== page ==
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NAVs & Pump Stations

What are New Appointments and Variation (NAVs)?

New appointments and variations (“NAVs”) allow companies to offer water, sewerage or water and sewerage services to a specific geographic area instead of the existing incumbent company. As a result, developers and large business customers (eligible business, charity and public sector customers) can choose their supplier for these services and enjoy the benefits of this competitive market. A new appointment occurs when we appoint a company for the first time to be a water or sewerage provider. The appointment is made for a specific geographic area. A variation occurs when we vary the appointment of an existing appointed company. We publish a register of the new appointments and variations we have granted on our website. We may grant a new appointment or variation of appointment in cases where:

  • an area does not contain any premises that receive services from an appointed water or sewerage company (it is ‘unserved’);

  • the customer(s) uses (or is likely to use) at its premises at least 50 megalitres of water a year (if the area of the relevant appointee concerned is wholly or mainly in England) or 250 megalitres of water a year (if the area of the relevant appointed company concerned is wholly or mainly in England in Wales) and wants to change their supplier in respect of those premises (a ‘large user’); or

  • the existing appointed company agrees to transfer part of its area to a different company (by ‘consent’).

The interactions usually required between applicants and existing appointees, the Consumer Council for Water (CCWater), the Drinking Water Inspectorate (DWI), Natural Resources Wales (NRW) (as applicable), the Environment Agency (EA) and the Market Operator Services Limited (MOSL).

Taken from https://www.ofwat.gov.uk/wp-content/uploads/2018/08/NAV-application-process-guidance-Sep-18.pdf

How does this link with adoptable pumping stations?

In some circumstances, a developer or business customer may choose to use a NAV instead of the incumbent water authority to adopt new adoptable drainage works on the site. In this case, the company that is looking to adopt the sewage and/or waterworks must be satisfied with the pump station design and construction in order to adopt it and take on the maintenance for the remainder of its life.

Is this a good or bad thing?

There are many sides to this argument but the important thing to note for a developer is that all the approvals, agreements and adoptions happen as seamlessly as possible. However, a developer has to take the risk that the NAV arrangement will work equally as good if not better than using the incumbent company. Another note is to make sure of the NAV companies’ response times and availability of call out engineers in your area. Incumbent companies tend to have a lot of trained engineers in the area looking after many of these assets and can take care of problem sites without too much difficulty. Should the NAV company not have this ability or realise after an initial period of 12 to 18 months before adoption that this pump station is going to be troublesome, they may refuse or delay adoption or request some costly additional works before it happens.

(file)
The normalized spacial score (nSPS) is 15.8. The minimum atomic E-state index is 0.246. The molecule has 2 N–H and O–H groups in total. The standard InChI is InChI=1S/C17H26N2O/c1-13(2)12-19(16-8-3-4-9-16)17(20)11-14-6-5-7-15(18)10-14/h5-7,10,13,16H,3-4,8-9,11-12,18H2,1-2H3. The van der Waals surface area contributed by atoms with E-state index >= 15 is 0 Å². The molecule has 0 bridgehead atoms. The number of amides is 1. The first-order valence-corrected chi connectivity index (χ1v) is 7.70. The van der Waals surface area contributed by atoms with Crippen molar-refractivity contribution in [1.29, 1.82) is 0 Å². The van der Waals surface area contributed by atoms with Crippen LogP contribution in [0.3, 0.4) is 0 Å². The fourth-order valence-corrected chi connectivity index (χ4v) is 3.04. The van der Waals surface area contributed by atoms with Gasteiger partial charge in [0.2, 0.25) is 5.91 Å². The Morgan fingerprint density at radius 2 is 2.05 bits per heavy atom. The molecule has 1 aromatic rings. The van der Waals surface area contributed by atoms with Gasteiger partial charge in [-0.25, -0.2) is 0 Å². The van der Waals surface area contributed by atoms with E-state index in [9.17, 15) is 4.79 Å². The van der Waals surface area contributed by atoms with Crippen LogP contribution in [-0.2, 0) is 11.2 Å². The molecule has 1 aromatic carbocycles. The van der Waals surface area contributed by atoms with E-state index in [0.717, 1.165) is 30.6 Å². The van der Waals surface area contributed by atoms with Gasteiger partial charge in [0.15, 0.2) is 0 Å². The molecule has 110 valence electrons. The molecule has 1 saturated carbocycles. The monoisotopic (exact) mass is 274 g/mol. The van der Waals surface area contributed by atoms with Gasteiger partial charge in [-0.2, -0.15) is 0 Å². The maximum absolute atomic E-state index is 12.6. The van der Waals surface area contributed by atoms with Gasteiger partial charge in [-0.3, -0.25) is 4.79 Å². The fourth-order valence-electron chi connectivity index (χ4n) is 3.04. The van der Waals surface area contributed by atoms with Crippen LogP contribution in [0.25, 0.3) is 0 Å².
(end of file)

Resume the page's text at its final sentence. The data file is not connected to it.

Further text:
As the addendum for a NAV company tends to be simpler and based off an incumbent water company specification, it is not difficult for our technical teams to follow and get right with a single set of comments. Technical approvals, in general, tend to be more straightforward as long as the addendum is kept to and any deviations and the reasoning behind them is fair and made very clear.

Is this the future?

For one reason or another, the use of NAVS hasn’t been taken on in a big way. Once it has been proven that it can be done effectively for larger areas over a long term period for these companies, maybe it will be taken on to a greater degree.

The great benefit of this is an increase in competition in a market that is mostly dominated by very large corporate companies and reduce costs. The downside is that smaller companies may struggle to treat wastewater as cost-effectively, leading to lead to mixed results.

As this industry affects every person in the UK, governments have aimed to give all users a fair experience and the use of NAVs has been to this end.

What companies are using NAVs?

Since 1997 the companies that have used these are as follows:

  • Albion Eco

  • Albion Water

  • Anglian Water

  • Anglian Water (Hartlepool)

  • County Water

  • Dŵr Cymru Cyfengedig

  • Hartlepool Water

  • Icosa Water Limited

  • Icosa Water Services Ltd

  • Independent Water Networks Ltd

  • Leep Water Networks Limited

  • Northumbrian

  • Peel Water Networks

  • Severn Trent

  • Severn Trent Services

  • South Staffordshire Water

  • SSE Water

  • Thames Water

  • Three Valleys

  • Veolia Water Projects

  • Wessex Water

Full details can be found here https://www.ofwat.gov.uk/publication/register-of-new-appointments-and-variations-granted-to-date/

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